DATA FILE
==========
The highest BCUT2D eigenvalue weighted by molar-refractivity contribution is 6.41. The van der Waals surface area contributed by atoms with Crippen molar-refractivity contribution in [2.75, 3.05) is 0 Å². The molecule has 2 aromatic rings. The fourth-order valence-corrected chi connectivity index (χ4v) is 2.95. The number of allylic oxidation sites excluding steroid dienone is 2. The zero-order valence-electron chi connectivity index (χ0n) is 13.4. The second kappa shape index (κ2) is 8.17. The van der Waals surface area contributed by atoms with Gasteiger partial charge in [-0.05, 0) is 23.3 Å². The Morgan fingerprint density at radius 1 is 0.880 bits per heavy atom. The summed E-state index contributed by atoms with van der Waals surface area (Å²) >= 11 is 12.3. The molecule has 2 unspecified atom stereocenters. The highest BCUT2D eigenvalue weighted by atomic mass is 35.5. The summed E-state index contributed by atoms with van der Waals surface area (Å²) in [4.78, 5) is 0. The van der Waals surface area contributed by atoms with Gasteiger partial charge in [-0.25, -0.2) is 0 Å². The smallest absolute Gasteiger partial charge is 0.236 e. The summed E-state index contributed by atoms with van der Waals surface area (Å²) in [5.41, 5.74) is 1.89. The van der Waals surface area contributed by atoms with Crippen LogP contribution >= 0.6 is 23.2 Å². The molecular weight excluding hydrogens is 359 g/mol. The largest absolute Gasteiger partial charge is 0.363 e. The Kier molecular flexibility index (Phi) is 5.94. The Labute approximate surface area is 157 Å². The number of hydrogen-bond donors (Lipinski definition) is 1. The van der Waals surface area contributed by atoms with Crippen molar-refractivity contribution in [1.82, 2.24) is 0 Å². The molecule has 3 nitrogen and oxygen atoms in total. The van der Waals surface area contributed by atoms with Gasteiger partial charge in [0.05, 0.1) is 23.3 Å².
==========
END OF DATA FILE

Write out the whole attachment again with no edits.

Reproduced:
The highest BCUT2D eigenvalue weighted by molar-refractivity contribution is 6.41. The van der Waals surface area contributed by atoms with Crippen molar-refractivity contribution in [2.75, 3.05) is 0 Å². The molecule has 2 aromatic rings. The fourth-order valence-corrected chi connectivity index (χ4v) is 2.95. The number of allylic oxidation sites excluding steroid dienone is 2. The zero-order valence-electron chi connectivity index (χ0n) is 13.4. The second kappa shape index (κ2) is 8.17. The van der Waals surface area contributed by atoms with Gasteiger partial charge in [-0.05, 0) is 23.3 Å². The Morgan fingerprint density at radius 1 is 0.880 bits per heavy atom. The summed E-state index contributed by atoms with van der Waals surface area (Å²) >= 11 is 12.3. The molecule has 2 unspecified atom stereocenters. The highest BCUT2D eigenvalue weighted by atomic mass is 35.5. The summed E-state index contributed by atoms with van der Waals surface area (Å²) in [4.78, 5) is 0. The van der Waals surface area contributed by atoms with Gasteiger partial charge in [-0.25, -0.2) is 0 Å². The smallest absolute Gasteiger partial charge is 0.236 e. The summed E-state index contributed by atoms with van der Waals surface area (Å²) in [5.41, 5.74) is 1.89. The van der Waals surface area contributed by atoms with Crippen LogP contribution >= 0.6 is 23.2 Å². The molecular weight excluding hydrogens is 359 g/mol. The largest absolute Gasteiger partial charge is 0.363 e. The Kier molecular flexibility index (Phi) is 5.94. The Labute approximate surface area is 157 Å². The number of hydrogen-bond donors (Lipinski definition) is 1. The van der Waals surface area contributed by atoms with Crippen molar-refractivity contribution in [1.82, 2.24) is 0 Å². The molecule has 3 nitrogen and oxygen atoms in total. The van der Waals surface area contributed by atoms with Gasteiger partial charge in [0.05, 0.1) is 23.3 Å².